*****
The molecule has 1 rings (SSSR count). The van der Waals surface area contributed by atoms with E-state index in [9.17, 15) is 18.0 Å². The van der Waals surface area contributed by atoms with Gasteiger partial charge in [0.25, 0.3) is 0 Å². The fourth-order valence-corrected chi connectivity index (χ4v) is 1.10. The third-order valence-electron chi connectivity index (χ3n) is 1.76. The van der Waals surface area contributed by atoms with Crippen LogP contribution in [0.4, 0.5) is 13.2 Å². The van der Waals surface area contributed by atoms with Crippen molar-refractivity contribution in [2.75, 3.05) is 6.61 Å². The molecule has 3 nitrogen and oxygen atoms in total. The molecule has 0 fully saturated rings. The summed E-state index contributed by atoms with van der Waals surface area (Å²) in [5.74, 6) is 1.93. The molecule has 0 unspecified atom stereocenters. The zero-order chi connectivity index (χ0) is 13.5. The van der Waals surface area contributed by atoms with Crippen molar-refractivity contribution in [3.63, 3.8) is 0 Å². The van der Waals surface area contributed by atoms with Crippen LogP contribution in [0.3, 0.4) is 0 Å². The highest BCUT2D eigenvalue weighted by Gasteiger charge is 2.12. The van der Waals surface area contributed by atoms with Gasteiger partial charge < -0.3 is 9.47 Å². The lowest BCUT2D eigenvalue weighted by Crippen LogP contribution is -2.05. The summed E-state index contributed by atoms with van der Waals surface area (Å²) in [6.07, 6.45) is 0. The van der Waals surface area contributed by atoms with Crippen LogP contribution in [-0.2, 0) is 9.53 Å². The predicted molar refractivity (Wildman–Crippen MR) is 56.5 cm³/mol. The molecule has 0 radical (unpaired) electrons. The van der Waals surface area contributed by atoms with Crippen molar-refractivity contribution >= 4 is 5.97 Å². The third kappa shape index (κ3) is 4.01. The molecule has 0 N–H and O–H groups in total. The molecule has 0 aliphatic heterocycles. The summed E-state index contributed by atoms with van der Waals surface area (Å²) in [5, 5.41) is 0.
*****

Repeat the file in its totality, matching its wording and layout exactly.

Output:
The molecule has 1 rings (SSSR count). The van der Waals surface area contributed by atoms with E-state index in [9.17, 15) is 18.0 Å². The van der Waals surface area contributed by atoms with Gasteiger partial charge in [0.25, 0.3) is 0 Å². The fourth-order valence-corrected chi connectivity index (χ4v) is 1.10. The third-order valence-electron chi connectivity index (χ3n) is 1.76. The van der Waals surface area contributed by atoms with Crippen LogP contribution in [0.4, 0.5) is 13.2 Å². The van der Waals surface area contributed by atoms with Crippen molar-refractivity contribution in [2.75, 3.05) is 6.61 Å². The molecule has 3 nitrogen and oxygen atoms in total. The molecule has 0 fully saturated rings. The summed E-state index contributed by atoms with van der Waals surface area (Å²) in [5.74, 6) is 1.93. The molecule has 0 unspecified atom stereocenters. The zero-order chi connectivity index (χ0) is 13.5. The van der Waals surface area contributed by atoms with Crippen molar-refractivity contribution in [3.63, 3.8) is 0 Å². The van der Waals surface area contributed by atoms with Crippen LogP contribution in [0.3, 0.4) is 0 Å². The highest BCUT2D eigenvalue weighted by Gasteiger charge is 2.12. The van der Waals surface area contributed by atoms with Gasteiger partial charge < -0.3 is 9.47 Å². The lowest BCUT2D eigenvalue weighted by Crippen LogP contribution is -2.05. The summed E-state index contributed by atoms with van der Waals surface area (Å²) in [6.07, 6.45) is 0. The van der Waals surface area contributed by atoms with Crippen LogP contribution in [-0.2, 0) is 9.53 Å². The predicted molar refractivity (Wildman–Crippen MR) is 56.5 cm³/mol. The molecule has 0 radical (unpaired) electrons. The van der Waals surface area contributed by atoms with Crippen molar-refractivity contribution >= 4 is 5.97 Å². The third kappa shape index (κ3) is 4.01. The molecule has 0 N–H and O–H groups in total. The molecule has 0 aliphatic heterocycles. The summed E-state index contributed by atoms with van der Waals surface area (Å²) in [5, 5.41) is 0.